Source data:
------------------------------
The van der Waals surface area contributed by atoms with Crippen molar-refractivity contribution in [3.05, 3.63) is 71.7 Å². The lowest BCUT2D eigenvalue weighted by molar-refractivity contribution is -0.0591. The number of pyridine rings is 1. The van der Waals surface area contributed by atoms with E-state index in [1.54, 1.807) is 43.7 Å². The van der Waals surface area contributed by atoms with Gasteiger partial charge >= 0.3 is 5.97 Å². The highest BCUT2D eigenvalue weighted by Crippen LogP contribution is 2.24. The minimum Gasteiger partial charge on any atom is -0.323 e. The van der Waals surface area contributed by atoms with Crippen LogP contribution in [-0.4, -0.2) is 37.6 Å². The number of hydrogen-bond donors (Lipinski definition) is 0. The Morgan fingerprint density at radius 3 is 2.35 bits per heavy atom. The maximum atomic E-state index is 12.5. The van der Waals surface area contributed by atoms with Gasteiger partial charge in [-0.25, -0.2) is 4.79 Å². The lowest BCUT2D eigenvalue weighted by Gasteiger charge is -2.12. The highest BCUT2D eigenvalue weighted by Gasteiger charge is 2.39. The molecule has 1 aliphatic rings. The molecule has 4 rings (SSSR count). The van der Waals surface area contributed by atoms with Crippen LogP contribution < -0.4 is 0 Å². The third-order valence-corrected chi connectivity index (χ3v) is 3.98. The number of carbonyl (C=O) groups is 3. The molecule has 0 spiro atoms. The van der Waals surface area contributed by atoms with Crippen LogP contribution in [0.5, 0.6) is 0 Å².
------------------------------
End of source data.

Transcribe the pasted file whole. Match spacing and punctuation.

The van der Waals surface area contributed by atoms with Crippen molar-refractivity contribution in [3.05, 3.63) is 71.7 Å². The lowest BCUT2D eigenvalue weighted by molar-refractivity contribution is -0.0591. The number of pyridine rings is 1. The van der Waals surface area contributed by atoms with E-state index in [1.54, 1.807) is 43.7 Å². The van der Waals surface area contributed by atoms with Gasteiger partial charge >= 0.3 is 5.97 Å². The highest BCUT2D eigenvalue weighted by Crippen LogP contribution is 2.24. The minimum Gasteiger partial charge on any atom is -0.323 e. The van der Waals surface area contributed by atoms with Crippen LogP contribution in [-0.4, -0.2) is 37.6 Å². The number of hydrogen-bond donors (Lipinski definition) is 0. The Morgan fingerprint density at radius 3 is 2.35 bits per heavy atom. The maximum atomic E-state index is 12.5. The van der Waals surface area contributed by atoms with Gasteiger partial charge in [-0.25, -0.2) is 4.79 Å². The lowest BCUT2D eigenvalue weighted by Gasteiger charge is -2.12. The highest BCUT2D eigenvalue weighted by Gasteiger charge is 2.39. The molecule has 1 aliphatic rings. The molecule has 4 rings (SSSR count). The van der Waals surface area contributed by atoms with Crippen LogP contribution < -0.4 is 0 Å². The third-order valence-corrected chi connectivity index (χ3v) is 3.98. The number of carbonyl (C=O) groups is 3. The molecule has 0 spiro atoms. The van der Waals surface area contributed by atoms with Crippen LogP contribution in [0.5, 0.6) is 0 Å².